by Micki Panttaja
Sometimes the best way to fully understand something is to immerse yourself in it.
For University of Idaho Army ROTC cadets Steven Cleppe and Tae Hon Paschal, their summer cultural experiences were equivalent to diving in head first. Each spent a little over a month in a foreign country, learning about the local customs, improving language skills, and getting to know their military counterparts.
The opportunity came about through the Army’s Cultural Understanding and Language Proficiency program (CULP). Started in 2006, the program is designed to develop cultural understanding and foreign language skills in its young officers. In order to be accepted to the program, cadets compete through an application process. The limited numbers of slots are awarded based on several factors, including GPA, physical fitness, a written essay, and other criteria. Once selected, they go through a five-day readiness process to help to prepare them for various scenarios.
Cadet Cleppe, a freshman from Shoreline, Washington, was awarded a CULP slot in Bosnia.
“Before going to Bosnia, all that I knew was that they had a major conflict in the 90’s and that there were the second most amount of land mines still scattered throughout the country. Once I got in country, I realized that they have managed to clear a majority of the minefields, although there are thousands that still remain. Bosnia has a major tourism industry that is a big driving proponent of their economy. I never would have guessed that they were able to rebound so well from the conflict.”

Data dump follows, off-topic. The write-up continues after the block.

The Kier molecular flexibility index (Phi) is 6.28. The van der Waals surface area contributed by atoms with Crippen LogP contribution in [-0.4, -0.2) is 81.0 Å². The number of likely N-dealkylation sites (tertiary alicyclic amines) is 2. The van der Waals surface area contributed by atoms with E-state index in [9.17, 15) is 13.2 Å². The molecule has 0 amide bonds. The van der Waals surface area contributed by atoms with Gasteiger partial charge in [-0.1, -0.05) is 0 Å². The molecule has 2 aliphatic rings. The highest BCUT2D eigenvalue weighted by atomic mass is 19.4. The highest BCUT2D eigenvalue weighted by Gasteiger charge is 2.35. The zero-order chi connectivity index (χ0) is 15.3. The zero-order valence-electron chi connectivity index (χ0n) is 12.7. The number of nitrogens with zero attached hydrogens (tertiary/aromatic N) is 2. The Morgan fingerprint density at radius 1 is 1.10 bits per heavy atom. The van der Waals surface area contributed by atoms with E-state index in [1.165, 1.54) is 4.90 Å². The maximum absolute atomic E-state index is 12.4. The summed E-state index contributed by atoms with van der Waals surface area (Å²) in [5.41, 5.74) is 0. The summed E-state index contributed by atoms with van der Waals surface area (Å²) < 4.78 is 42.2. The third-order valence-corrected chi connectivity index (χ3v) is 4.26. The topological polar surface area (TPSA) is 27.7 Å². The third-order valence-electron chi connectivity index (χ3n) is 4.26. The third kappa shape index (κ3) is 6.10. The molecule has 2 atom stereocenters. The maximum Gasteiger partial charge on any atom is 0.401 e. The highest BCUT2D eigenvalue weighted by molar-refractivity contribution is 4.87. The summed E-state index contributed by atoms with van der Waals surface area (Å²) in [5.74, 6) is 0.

As a Political Science major, he also was interested in the country’s unique system of government.
“I didn’t know that the Bosnian government is so complex and conflicting. We received briefings prior to leaving and that only began to scratch the surface. They have three presidents, one Bosnian, one Croat, and one Serb and they rotate power every four months. The Bosnians and the Serbs are not on friendly terms do to the war in the mid 1990’s. Not a lot gets done and there is still a big divide.”
In addition, Cleppe and his fellow cadets met with various military units and travelled throughout the country.
“Probably the most memorable moment was sitting in the water in Dubrovnik located on the Adriatic Sea. It is one of the most beautiful places in Europe to visit. Another memorable moment was learning martial arts with the Bosnian Military Police Brigade.”
In contrast to Cleppe – who had never been to Europe before, Cadet Tae Hon Pashal South Korean CULP experience was more about re-sharpening old skills.
“I was born there, and I regret not using the language every day and improving every day, . . . so by signing up for this program I am making myself improve on the language again.”
In addition to language skills, Paschal learned about the Korean military, did outreach activities with elementary and middle school children, and interacted with Korean officers and enlisted soldiers. Eventually, Paschal says he would like to be stationed in Korea.
“I want to live there and enjoy their culture.”
He also said this experience and being in ROTC complements his International Studies (IS) degree program.
“Being in AROTC enhances my degree track in IS by allowing me to add this in to my resume, which will hopefully make me an appealing employee to my future employer because IS is a broad major, people can do anything. Now being an AROTC cadet with IS major, it helps me by allowing me to take a foreign language class as part of my major and not as an elective - which can lead to greater use to the U.S. Army and hopefully a good candidate to be stationed overseas."
It is for just these same reasons that the CULP program established.
As the program’s website states, “Now more than ever, cultural awareness training is a vital component to the ROTC curriculum. Overseas immersions help educate future leaders in ways the classroom cannot.”
To learn more about the CULP program go to: http://www.rotc.usaac.army.mil/culp